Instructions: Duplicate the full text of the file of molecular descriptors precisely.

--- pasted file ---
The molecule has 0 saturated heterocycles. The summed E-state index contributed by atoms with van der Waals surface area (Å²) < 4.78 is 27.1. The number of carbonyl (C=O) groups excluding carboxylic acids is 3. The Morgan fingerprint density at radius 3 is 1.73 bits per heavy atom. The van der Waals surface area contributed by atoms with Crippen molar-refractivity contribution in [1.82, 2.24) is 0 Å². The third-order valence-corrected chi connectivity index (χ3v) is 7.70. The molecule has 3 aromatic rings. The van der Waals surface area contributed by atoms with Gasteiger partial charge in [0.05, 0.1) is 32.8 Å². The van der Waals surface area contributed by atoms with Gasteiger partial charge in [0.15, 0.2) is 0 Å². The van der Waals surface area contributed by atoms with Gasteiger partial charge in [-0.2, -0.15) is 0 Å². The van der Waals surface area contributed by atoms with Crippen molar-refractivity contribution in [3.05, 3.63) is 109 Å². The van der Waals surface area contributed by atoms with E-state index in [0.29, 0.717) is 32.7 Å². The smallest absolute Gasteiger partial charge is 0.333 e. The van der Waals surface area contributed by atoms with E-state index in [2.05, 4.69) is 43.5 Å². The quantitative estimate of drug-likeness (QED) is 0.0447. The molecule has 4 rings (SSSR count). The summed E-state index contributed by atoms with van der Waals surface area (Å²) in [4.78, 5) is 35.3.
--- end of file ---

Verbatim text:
The molecule has 0 saturated heterocycles. The summed E-state index contributed by atoms with van der Waals surface area (Å²) < 4.78 is 27.1. The number of carbonyl (C=O) groups excluding carboxylic acids is 3. The Morgan fingerprint density at radius 3 is 1.73 bits per heavy atom. The van der Waals surface area contributed by atoms with Crippen molar-refractivity contribution in [1.82, 2.24) is 0 Å². The third-order valence-corrected chi connectivity index (χ3v) is 7.70. The molecule has 3 aromatic rings. The van der Waals surface area contributed by atoms with Gasteiger partial charge in [0.05, 0.1) is 32.8 Å². The van der Waals surface area contributed by atoms with Gasteiger partial charge in [0.15, 0.2) is 0 Å². The van der Waals surface area contributed by atoms with Gasteiger partial charge in [-0.2, -0.15) is 0 Å². The van der Waals surface area contributed by atoms with Crippen molar-refractivity contribution in [3.05, 3.63) is 109 Å². The van der Waals surface area contributed by atoms with E-state index in [0.29, 0.717) is 32.7 Å². The smallest absolute Gasteiger partial charge is 0.333 e. The van der Waals surface area contributed by atoms with E-state index in [2.05, 4.69) is 43.5 Å². The quantitative estimate of drug-likeness (QED) is 0.0447. The molecule has 4 rings (SSSR count). The summed E-state index contributed by atoms with van der Waals surface area (Å²) in [4.78, 5) is 35.3.